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Loboda, T, O'Neal, KJ, Csiszar, I (2007). Regionally adaptable dNBR-based algorithm for burned area mapping from MODIS data. REMOTE SENSING OF ENVIRONMENT, 109(4), 429-442.

Abstract
Recent advances in instrument design have led to considerable improvements in wildfire mapping at regional and global scales. Global and regional active fire and burned area products are currently available from various satellite sensors. While only global products can provide consistent assessments of fire activity at the global, hemispherical or continental scales, the efficiency of their performance differs in various ecosystems. The available regional products are hard-coded to the specifics of a given ecosystem (e.g. boreal forest) and their mapping accuracy drops dramatically outside the intended area. We present a regionally adaptable semi-automated approach to mapping burned area using Moderate Resolution Imaging Spectroradiometer (MODIS) data. This is a flexible remote sensing/GIS-based algorithm which allows for easy modification of algorithm parameterization to adapt it to the regional specifics of fire occurrence in the biome or region of interest. The algorithm is based on Normalized Burned Ratio differencing (dNBR) and therefore retains the variability of spectral response of the area affected by fire and has the potential to be used beyond binary burned/unburned mapping for the first-order characterization of fire impacts from remotely sensed data. The algorithm inputs the MODIS Surface Reflectance 8-Day Composite product (MOD09A1) and the MODIS Active Fire product (MOD14) and outputs yearly maps of burned area with dNBR values and beginning and ending dates of mapping as the attributive information. Comparison of this product with high resolution burn scar information from Landsat ETM+ imagery and fire perimeter data shows high levels of accuracy in reporting burned area across different ecosystems. We evaluated algorithm performance in boreal forests of Central Siberia, Mediterranean-type ecosystems of California, and sagebrush steppe of the Great Basin region of the US. In each ecosystem the MODIS burned area estimates were within 15% of the estimates produced by the high resolution base with the R-2 between 0.87 and 0.99. In addition, the spatial accuracy of large burn scars in the boreal forests of Central Siberia was also high with Kappa values ranging between 0.76 and 0.79. (C) 2007 Elsevier Inc. All rights reserved.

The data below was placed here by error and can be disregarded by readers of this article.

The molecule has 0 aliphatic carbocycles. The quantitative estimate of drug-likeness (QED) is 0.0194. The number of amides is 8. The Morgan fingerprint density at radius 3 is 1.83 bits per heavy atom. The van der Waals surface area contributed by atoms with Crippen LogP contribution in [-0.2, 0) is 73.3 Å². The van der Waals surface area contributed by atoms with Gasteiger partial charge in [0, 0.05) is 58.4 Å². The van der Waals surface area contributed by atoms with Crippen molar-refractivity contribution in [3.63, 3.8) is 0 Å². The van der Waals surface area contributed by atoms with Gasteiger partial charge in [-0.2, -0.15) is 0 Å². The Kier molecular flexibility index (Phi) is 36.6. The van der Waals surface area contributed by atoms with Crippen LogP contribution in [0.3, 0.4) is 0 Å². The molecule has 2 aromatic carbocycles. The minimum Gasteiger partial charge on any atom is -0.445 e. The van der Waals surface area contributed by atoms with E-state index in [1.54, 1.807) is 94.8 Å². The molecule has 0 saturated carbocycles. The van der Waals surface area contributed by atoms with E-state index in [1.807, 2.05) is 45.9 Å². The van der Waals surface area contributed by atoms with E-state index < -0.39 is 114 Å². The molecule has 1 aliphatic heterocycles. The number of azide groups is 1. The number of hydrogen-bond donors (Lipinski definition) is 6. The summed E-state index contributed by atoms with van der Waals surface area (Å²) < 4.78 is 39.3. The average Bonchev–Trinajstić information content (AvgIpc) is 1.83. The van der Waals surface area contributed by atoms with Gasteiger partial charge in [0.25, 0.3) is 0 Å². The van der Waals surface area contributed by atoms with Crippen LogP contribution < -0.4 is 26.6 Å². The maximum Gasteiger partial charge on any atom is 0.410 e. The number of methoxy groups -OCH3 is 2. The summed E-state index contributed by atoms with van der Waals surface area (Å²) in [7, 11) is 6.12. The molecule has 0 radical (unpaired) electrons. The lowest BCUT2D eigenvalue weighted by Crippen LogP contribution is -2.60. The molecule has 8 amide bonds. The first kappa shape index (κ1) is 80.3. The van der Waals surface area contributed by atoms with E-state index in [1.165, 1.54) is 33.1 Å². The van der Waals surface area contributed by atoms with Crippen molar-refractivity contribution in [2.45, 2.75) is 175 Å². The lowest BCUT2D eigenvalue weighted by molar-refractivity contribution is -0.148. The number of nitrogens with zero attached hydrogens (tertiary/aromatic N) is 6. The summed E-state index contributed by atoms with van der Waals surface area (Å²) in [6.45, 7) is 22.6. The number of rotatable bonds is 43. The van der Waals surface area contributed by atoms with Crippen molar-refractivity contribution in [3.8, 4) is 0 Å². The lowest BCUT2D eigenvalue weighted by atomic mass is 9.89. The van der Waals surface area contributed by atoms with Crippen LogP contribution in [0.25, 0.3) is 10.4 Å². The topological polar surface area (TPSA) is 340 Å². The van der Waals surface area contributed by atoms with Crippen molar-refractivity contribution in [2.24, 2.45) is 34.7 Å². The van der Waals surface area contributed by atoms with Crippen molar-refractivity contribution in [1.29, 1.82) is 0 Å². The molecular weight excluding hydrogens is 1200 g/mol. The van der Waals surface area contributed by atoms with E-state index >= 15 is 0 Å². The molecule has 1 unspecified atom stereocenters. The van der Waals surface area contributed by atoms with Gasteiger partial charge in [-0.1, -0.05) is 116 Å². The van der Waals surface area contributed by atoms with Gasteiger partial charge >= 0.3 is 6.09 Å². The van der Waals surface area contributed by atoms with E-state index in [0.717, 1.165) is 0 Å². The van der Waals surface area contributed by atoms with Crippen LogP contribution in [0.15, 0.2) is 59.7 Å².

DOI:
10.1016/j.rse.2007.01.017

ISSN:
0034-4257

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